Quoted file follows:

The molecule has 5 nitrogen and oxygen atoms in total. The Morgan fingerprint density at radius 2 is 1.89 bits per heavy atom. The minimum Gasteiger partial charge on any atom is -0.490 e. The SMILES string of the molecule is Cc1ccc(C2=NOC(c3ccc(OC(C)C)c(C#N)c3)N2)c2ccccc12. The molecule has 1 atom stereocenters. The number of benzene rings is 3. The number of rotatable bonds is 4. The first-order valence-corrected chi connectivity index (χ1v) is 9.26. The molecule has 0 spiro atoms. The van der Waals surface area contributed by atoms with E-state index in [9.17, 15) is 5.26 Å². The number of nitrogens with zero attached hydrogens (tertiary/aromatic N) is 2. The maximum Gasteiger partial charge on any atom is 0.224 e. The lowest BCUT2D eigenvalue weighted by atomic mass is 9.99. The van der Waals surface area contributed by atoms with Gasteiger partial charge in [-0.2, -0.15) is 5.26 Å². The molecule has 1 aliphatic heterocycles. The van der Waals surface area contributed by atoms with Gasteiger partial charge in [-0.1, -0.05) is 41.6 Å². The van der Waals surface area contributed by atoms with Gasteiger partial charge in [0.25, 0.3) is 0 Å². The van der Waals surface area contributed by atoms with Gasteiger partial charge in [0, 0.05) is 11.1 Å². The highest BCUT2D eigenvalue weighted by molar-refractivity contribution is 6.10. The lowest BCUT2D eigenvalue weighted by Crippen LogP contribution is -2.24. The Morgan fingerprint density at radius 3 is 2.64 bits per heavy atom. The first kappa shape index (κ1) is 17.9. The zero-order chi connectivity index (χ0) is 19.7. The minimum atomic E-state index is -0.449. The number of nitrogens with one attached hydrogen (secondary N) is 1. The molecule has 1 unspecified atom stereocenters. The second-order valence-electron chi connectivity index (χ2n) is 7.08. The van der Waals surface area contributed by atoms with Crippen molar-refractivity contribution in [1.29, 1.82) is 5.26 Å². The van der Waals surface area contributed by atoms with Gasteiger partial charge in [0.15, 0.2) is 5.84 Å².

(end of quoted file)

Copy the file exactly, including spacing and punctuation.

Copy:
The molecule has 5 nitrogen and oxygen atoms in total. The Morgan fingerprint density at radius 2 is 1.89 bits per heavy atom. The minimum Gasteiger partial charge on any atom is -0.490 e. The SMILES string of the molecule is Cc1ccc(C2=NOC(c3ccc(OC(C)C)c(C#N)c3)N2)c2ccccc12. The molecule has 1 atom stereocenters. The number of benzene rings is 3. The number of rotatable bonds is 4. The first-order valence-corrected chi connectivity index (χ1v) is 9.26. The molecule has 0 spiro atoms. The van der Waals surface area contributed by atoms with E-state index in [9.17, 15) is 5.26 Å². The number of nitrogens with zero attached hydrogens (tertiary/aromatic N) is 2. The maximum Gasteiger partial charge on any atom is 0.224 e. The lowest BCUT2D eigenvalue weighted by atomic mass is 9.99. The van der Waals surface area contributed by atoms with Gasteiger partial charge in [-0.2, -0.15) is 5.26 Å². The molecule has 1 aliphatic heterocycles. The van der Waals surface area contributed by atoms with Gasteiger partial charge in [-0.1, -0.05) is 41.6 Å². The van der Waals surface area contributed by atoms with Gasteiger partial charge in [0.25, 0.3) is 0 Å². The van der Waals surface area contributed by atoms with Gasteiger partial charge in [0, 0.05) is 11.1 Å². The highest BCUT2D eigenvalue weighted by molar-refractivity contribution is 6.10. The lowest BCUT2D eigenvalue weighted by Crippen LogP contribution is -2.24. The Morgan fingerprint density at radius 3 is 2.64 bits per heavy atom. The first kappa shape index (κ1) is 17.9. The zero-order chi connectivity index (χ0) is 19.7. The minimum atomic E-state index is -0.449. The number of nitrogens with one attached hydrogen (secondary N) is 1. The molecule has 1 unspecified atom stereocenters. The second-order valence-electron chi connectivity index (χ2n) is 7.08. The van der Waals surface area contributed by atoms with Crippen molar-refractivity contribution in [1.29, 1.82) is 5.26 Å². The van der Waals surface area contributed by atoms with Gasteiger partial charge in [0.15, 0.2) is 5.84 Å².